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UAMS’ Efforts Getting Experimental Drug for Patient ‘Unheard of’

Their dedication to patient care meant putting their Christmas holiday on hold. (l-r) Suzanne Alstadt, Jennifer Holland, Dori Wong-Scoggins, Sandy Annis, Jennifer Roberts and Yogesh Jethava, M.D.

Their dedication to patient care meant putting their Christmas holiday on hold. (l-r) Suzanne Alstadt, Jennifer Holland, Dori Wong-Scoggins, Sandy Annis, Jennifer Roberts and Yogesh Jethava, M.D.

Jan. 27, 2016 | It was Christmas night and Yogesh Jethava, M.D., was worried.

Working the holiday at UAMS Medical Center, he had just diagnosed a leukemia patient’s rare, life-threatening liver disease. The only known treatment was a drug awaiting U.S. Food & Drug Administration approval and not available at most medical centers.

What he thought would be a straightforward emergency-use request to the pharmaceutical company that developed the drug, turned into a near impossible hurdle when he was told that UAMS would have to go through the complex process of opening a clinical trial to receive the drug.

That’s when an extraordinary effort by dedicated UAMS employees from multiple offices began to unfold.

Opening a clinical trial typically takes months, and UAMS’ research support offices were closed for the long holiday weekend. Although Jethava had alerted the appropriate people, he wasn’t expecting what happened next.

While most people were busy sampling leftover pie Christmas night, UAMS’ Sandy Annis and Jennifer Roberts were at their home computers catching up on work.

Annis, who leads the Clinical Trials Office for the Winthrop P. Rockefeller Cancer Institute, saw Jethava’s request in an email from Roberts, director of the Research Pharmacy.

“Jennifer and I have worked together for so long she knew who to contact,” Annis said. “Luckily Jennifer included several of the appropriate people on campus and had already talked to the company.”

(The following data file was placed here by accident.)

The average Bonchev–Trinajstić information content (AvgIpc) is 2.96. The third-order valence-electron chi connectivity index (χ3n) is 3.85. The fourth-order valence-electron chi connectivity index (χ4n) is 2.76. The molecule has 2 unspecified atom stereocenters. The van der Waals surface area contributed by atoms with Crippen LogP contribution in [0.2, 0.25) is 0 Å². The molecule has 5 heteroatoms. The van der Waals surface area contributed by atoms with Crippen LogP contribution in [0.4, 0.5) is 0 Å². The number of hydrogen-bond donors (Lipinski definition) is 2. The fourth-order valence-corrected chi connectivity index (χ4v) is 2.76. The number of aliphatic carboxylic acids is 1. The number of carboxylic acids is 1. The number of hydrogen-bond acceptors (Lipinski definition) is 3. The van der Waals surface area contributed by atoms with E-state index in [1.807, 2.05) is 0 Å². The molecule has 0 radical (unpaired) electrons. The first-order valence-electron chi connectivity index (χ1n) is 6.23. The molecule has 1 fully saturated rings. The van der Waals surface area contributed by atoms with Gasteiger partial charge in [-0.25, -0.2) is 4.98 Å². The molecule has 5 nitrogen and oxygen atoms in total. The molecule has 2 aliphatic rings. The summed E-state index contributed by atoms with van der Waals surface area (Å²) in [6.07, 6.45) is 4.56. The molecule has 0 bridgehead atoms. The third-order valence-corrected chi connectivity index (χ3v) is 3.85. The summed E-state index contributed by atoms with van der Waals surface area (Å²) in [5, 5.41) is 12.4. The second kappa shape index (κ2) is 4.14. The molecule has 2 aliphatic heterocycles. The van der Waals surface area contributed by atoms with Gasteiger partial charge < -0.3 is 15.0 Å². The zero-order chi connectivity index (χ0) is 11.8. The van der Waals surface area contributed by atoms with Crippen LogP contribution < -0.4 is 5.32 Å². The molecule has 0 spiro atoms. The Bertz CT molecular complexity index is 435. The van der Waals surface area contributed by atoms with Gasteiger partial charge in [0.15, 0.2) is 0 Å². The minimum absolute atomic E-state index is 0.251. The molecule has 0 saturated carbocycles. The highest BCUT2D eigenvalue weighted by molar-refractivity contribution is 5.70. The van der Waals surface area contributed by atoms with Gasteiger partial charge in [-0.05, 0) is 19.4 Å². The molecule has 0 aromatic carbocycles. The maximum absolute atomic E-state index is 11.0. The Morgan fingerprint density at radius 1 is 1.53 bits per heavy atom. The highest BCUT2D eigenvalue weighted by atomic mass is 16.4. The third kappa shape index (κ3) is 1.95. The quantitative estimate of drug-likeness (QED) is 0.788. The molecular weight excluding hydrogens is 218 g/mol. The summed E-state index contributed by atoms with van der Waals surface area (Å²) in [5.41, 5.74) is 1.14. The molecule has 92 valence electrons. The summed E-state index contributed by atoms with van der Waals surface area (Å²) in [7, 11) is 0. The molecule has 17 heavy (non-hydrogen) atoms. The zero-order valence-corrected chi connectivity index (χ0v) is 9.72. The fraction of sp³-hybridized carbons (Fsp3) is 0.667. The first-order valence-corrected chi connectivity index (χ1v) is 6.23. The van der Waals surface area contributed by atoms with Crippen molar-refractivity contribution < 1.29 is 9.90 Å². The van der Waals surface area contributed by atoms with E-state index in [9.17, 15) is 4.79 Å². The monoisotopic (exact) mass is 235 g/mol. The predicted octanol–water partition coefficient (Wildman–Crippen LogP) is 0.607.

The following day Annis completed work on about 30 documents for the drug company. She also drafted an emergency-use informed consent document for the patient to sign. Any hope of getting the clinical trial approved quickly would also require involvement and approval from other UAMS officials, including Suzanne Alstadt, director of the Office of Research and Sponsored Programs, Dori Wong-Scoggins, senior contracts attorney, and Jennifer Holland, director of the Institutional Review Board office.

“In my 12 years in this office, this is the first time we’ve ever attempted to get something like this accomplished on a holiday or a weekend,” Annis said. “Amazingly everybody was on email and they were responsive. The drug company was, too.”

They worked by email and text, often using their smart phones. Wong-Scoggins was traveling in California that Saturday after Christmas. She used a smartphone to negotiate and edit the agreement with the drug company.

“I was a passenger in the car going up to Napa with my family,” Wong-Scoggins said. “Editing on a smartphone app is doable, but it’s harder. I was getting car sick.”

Holland, who was driving home from Tennessee the same day, counted more than 60 emails and text messages. When her UAMS email inbox reached capacity on her phone, she switched to her gmail account.

“Talk to text was a lifesaver,” Holland said. “I processed the IRB acknowledgement letter at a gas station parking lot somewhere between Nashville and Memphis.”

The biggest challenge, Holland said, was working through the drug company’s requirements.

“I’ve worked on several of these types of emergency-use situations in the past 15 years, and this is the first time we’ve ever been asked to fully execute a clinical trial agreement,” she said. Despite the obstacles, the clinical trial agreement was approved and the drug, Defibrotide, was at UAMS three days later.

Jethava said he was amazed at the extraordinary efforts of so many research staff. “This is the most remarkable thing that can happen,” Jethava said. “It is unheard of.”

Annis attributed the accomplishment to the group’s many years of working together, dedication to UAMS, and trust in each other.

“I don’t think this would have worked if even one person wasn’t a player,” she said. “It took everybody.”

She said there was no consideration of waiting until the following Monday to work on the request.

“It never crossed our minds,” she said. “We knew this patient was in a bad situation and there wasn’t any other alternative medically. We would expect the same if it had been our own family.”

 

NCATS Invites Two TRI-Supported Collaborative Proposals

When the call went out in 2015 for innovative collaboration ideas involving the Clinical and Translational Science Award (CTSA) consortium, UAMS researchers joined their CTSA colleagues to offer six proposals.